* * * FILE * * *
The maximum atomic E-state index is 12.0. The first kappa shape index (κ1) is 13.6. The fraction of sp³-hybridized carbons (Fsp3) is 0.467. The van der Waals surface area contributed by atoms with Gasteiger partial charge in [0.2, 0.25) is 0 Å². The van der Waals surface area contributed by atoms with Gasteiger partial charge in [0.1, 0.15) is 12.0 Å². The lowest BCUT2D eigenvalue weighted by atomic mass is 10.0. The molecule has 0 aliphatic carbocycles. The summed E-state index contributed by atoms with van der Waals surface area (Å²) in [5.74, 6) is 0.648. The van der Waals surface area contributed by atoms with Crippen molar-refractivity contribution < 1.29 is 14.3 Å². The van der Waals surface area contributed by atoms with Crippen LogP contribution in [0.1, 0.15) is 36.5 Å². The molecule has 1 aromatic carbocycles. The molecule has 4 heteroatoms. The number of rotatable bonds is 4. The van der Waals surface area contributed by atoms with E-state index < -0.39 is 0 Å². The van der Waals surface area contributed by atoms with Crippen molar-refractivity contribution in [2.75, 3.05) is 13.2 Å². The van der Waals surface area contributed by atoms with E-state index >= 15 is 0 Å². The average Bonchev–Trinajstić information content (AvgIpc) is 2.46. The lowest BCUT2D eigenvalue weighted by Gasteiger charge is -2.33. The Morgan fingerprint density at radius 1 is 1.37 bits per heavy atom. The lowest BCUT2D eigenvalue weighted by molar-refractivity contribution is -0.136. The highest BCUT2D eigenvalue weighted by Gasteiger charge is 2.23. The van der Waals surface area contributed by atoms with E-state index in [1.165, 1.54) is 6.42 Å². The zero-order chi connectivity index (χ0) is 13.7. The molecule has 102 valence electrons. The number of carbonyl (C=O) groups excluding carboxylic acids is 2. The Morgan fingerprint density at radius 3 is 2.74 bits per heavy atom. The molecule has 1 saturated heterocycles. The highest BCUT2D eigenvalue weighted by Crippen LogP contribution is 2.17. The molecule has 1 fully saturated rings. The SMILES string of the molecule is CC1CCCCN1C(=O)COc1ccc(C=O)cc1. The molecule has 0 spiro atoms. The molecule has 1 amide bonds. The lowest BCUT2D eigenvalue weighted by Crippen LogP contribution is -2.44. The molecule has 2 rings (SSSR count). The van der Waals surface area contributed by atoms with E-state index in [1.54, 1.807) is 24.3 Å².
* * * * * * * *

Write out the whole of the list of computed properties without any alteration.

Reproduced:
The maximum atomic E-state index is 12.0. The first kappa shape index (κ1) is 13.6. The fraction of sp³-hybridized carbons (Fsp3) is 0.467. The van der Waals surface area contributed by atoms with Gasteiger partial charge in [0.2, 0.25) is 0 Å². The van der Waals surface area contributed by atoms with Gasteiger partial charge in [0.1, 0.15) is 12.0 Å². The lowest BCUT2D eigenvalue weighted by atomic mass is 10.0. The molecule has 0 aliphatic carbocycles. The summed E-state index contributed by atoms with van der Waals surface area (Å²) in [5.74, 6) is 0.648. The van der Waals surface area contributed by atoms with Crippen molar-refractivity contribution < 1.29 is 14.3 Å². The van der Waals surface area contributed by atoms with Crippen LogP contribution in [0.1, 0.15) is 36.5 Å². The molecule has 1 aromatic carbocycles. The molecule has 4 heteroatoms. The number of rotatable bonds is 4. The van der Waals surface area contributed by atoms with E-state index < -0.39 is 0 Å². The van der Waals surface area contributed by atoms with Crippen molar-refractivity contribution in [2.75, 3.05) is 13.2 Å². The van der Waals surface area contributed by atoms with E-state index >= 15 is 0 Å². The average Bonchev–Trinajstić information content (AvgIpc) is 2.46. The lowest BCUT2D eigenvalue weighted by Gasteiger charge is -2.33. The Morgan fingerprint density at radius 1 is 1.37 bits per heavy atom. The lowest BCUT2D eigenvalue weighted by molar-refractivity contribution is -0.136. The highest BCUT2D eigenvalue weighted by Gasteiger charge is 2.23. The van der Waals surface area contributed by atoms with E-state index in [1.165, 1.54) is 6.42 Å². The zero-order chi connectivity index (χ0) is 13.7. The molecule has 102 valence electrons. The number of carbonyl (C=O) groups excluding carboxylic acids is 2. The Morgan fingerprint density at radius 3 is 2.74 bits per heavy atom. The molecule has 1 saturated heterocycles. The highest BCUT2D eigenvalue weighted by Crippen LogP contribution is 2.17. The molecule has 1 fully saturated rings. The SMILES string of the molecule is CC1CCCCN1C(=O)COc1ccc(C=O)cc1. The molecule has 0 spiro atoms. The molecule has 1 amide bonds. The lowest BCUT2D eigenvalue weighted by Crippen LogP contribution is -2.44. The molecule has 2 rings (SSSR count). The van der Waals surface area contributed by atoms with E-state index in [1.54, 1.807) is 24.3 Å².